I watch all of this and know that somewhere inside the building behind me are 500 plus soon-to-be graduates. You are not thinking of your fellow classmates who set up your chairs. You are not thinking of the staff who have cleaned up ahead of and after you for four years. You are not thinking of your inspiring and patient teachers and administrators who have watched and forgiven much in these four years. You are not even thinking of us your parents. Our work. Our tears. Our fears. Our twelve years of wondering how on earth we will ever get you to this day. No. You are, admittedly, thinking of yourselves. Your accomplishments. Your parties that will follow. Your futures.

graduation 1

And we gladly give you this day. We know that this momentary amnesia toward us and others is not who you will be in a few years.  Maybe not even in a few hours. But even if it takes until you are sitting in these stands and you are saving your own seats and watching the commotion unfold before you. In that moment you will be free from that nasty beast of self-centeredness. We can forgive you and give you this day. We know (well, we ought to know by now) this is not an equally reciprocating love. We know that we will pour far more into you than we will ever receive back. It must be this way. It can only be this way. There is no way for you to return the sacrificial love we have for you. And we would be embarrassed if you tried to. We are delighted to celebrate you today. On this day, we are as impressed with you as you are. On this day, we come a little closer to knowing the perfect love of a Father who loves us not because we will ever reciprocate that love anywhere near the level of sacrifice he has given for us, but simply because he chose to love us. He is driven entirely and purely by his love for us.  And we are driven entirely (though not always so purely) by our love for you.

graduation 2

 

But now my thoughts are interrupted. Because you have walked in. Yes, you, plural, you 500+ seniors who will graduate in less than two hours.  But more specifically.  You.  Singular.  You have walked in.  You in your dress and your gown and your cap.  You, who feel so grown up.  I know.  I remember.  And you, who feel so scared.  I know.  I remember.  And I see you.  You and 500 of your closest friends walking to your seats. But they mean very little to me in this moment. You are all I see. But I can barely see you. My eyes are blurry. My throat feels funny. I am here and yet not here.  I am in a thousand moments spread over 18 years and crammed into one instant. I’d say I cannot imagine loving another this way. But that’s not true. I love three others this exact way. I would live and die and give and cry for them and for you. And not because of who they or you might become if I love you all well enough. But just because. I love them and you because you are mine. I love you, because I love you.  There is no higher reason.  There is nothing I am after.  I love you. Period. End of story.  And realize I am loved. Period. End of story.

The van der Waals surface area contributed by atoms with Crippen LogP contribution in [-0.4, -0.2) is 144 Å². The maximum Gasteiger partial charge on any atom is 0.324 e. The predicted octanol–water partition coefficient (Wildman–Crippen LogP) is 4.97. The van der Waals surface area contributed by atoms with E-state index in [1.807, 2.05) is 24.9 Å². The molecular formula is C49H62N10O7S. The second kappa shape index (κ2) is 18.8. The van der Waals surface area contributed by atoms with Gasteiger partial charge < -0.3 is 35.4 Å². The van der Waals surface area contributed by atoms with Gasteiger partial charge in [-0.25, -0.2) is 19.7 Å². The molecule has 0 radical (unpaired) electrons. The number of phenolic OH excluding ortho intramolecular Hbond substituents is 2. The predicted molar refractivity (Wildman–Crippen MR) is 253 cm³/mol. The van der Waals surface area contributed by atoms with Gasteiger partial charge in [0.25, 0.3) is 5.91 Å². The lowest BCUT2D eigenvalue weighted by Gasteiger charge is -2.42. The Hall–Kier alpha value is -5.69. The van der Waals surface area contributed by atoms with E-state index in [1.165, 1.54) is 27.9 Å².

ilona 1

Advertisements

Some Practical Helps for Willing God’s Will and Wanting God’s Glory

Toward the end of May, we were looking at John 7:1-24.  You can listen to that sermon here if you are so inclined.  In verses 17 and 18 Jesus says,

“If anyone’s will is to do God’s will, he will know whether the teaching is from God or whether I am speaking on my own authority.  The one who speaks on his own authority seeks his own glory; but the one who seeks the glory of him who sent him is true, and in him there is no falsehood.”

A marker of true belief is that we will want God’s will and we will seek God’s glory more than our own.

But that leaves us with the question, even if I want to want God’s will and wished that I desired God’s glory more in my life, how do I do that?  How do I cultivate a taste for God’s Glory?  Let’s be honest.  After all, we don’t always want God’s Glory and His will is too often the furthest thing from our desires.